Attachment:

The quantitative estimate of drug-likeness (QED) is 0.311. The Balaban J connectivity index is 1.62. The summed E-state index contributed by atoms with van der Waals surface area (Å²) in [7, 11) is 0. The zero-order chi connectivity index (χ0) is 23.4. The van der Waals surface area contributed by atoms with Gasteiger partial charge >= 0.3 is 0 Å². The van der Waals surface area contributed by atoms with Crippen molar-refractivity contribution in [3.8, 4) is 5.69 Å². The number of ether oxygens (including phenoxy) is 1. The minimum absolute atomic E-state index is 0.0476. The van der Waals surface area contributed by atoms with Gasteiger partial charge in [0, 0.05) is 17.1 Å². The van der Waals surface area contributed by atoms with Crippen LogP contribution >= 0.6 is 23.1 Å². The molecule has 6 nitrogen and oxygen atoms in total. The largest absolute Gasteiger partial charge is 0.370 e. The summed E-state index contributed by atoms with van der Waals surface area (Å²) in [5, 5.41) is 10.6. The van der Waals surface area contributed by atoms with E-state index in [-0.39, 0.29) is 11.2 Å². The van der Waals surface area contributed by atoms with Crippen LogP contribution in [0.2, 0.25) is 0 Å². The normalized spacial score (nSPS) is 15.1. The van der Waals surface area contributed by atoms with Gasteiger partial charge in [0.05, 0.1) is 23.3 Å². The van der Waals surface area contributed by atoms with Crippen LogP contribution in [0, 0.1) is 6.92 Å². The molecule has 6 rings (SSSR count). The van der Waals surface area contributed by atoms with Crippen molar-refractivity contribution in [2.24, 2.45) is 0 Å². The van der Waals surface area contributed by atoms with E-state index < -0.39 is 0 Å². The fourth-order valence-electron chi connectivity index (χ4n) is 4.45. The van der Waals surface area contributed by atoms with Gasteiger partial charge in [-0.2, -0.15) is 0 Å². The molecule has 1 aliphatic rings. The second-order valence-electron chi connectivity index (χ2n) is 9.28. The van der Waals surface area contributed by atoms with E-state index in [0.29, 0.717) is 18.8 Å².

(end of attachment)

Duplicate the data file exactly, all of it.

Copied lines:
The quantitative estimate of drug-likeness (QED) is 0.311. The Balaban J connectivity index is 1.62. The summed E-state index contributed by atoms with van der Waals surface area (Å²) in [7, 11) is 0. The zero-order chi connectivity index (χ0) is 23.4. The van der Waals surface area contributed by atoms with Gasteiger partial charge >= 0.3 is 0 Å². The van der Waals surface area contributed by atoms with Crippen molar-refractivity contribution in [3.8, 4) is 5.69 Å². The number of ether oxygens (including phenoxy) is 1. The minimum absolute atomic E-state index is 0.0476. The van der Waals surface area contributed by atoms with Gasteiger partial charge in [0, 0.05) is 17.1 Å². The van der Waals surface area contributed by atoms with Crippen LogP contribution >= 0.6 is 23.1 Å². The molecule has 6 nitrogen and oxygen atoms in total. The largest absolute Gasteiger partial charge is 0.370 e. The summed E-state index contributed by atoms with van der Waals surface area (Å²) in [5, 5.41) is 10.6. The van der Waals surface area contributed by atoms with E-state index in [-0.39, 0.29) is 11.2 Å². The van der Waals surface area contributed by atoms with Crippen LogP contribution in [0.2, 0.25) is 0 Å². The normalized spacial score (nSPS) is 15.1. The van der Waals surface area contributed by atoms with Gasteiger partial charge in [0.05, 0.1) is 23.3 Å². The van der Waals surface area contributed by atoms with Crippen LogP contribution in [0, 0.1) is 6.92 Å². The molecule has 6 rings (SSSR count). The van der Waals surface area contributed by atoms with Crippen molar-refractivity contribution in [2.24, 2.45) is 0 Å². The van der Waals surface area contributed by atoms with E-state index < -0.39 is 0 Å². The fourth-order valence-electron chi connectivity index (χ4n) is 4.45. The van der Waals surface area contributed by atoms with Gasteiger partial charge in [-0.2, -0.15) is 0 Å². The molecule has 1 aliphatic rings. The second-order valence-electron chi connectivity index (χ2n) is 9.28. The van der Waals surface area contributed by atoms with E-state index in [0.29, 0.717) is 18.8 Å².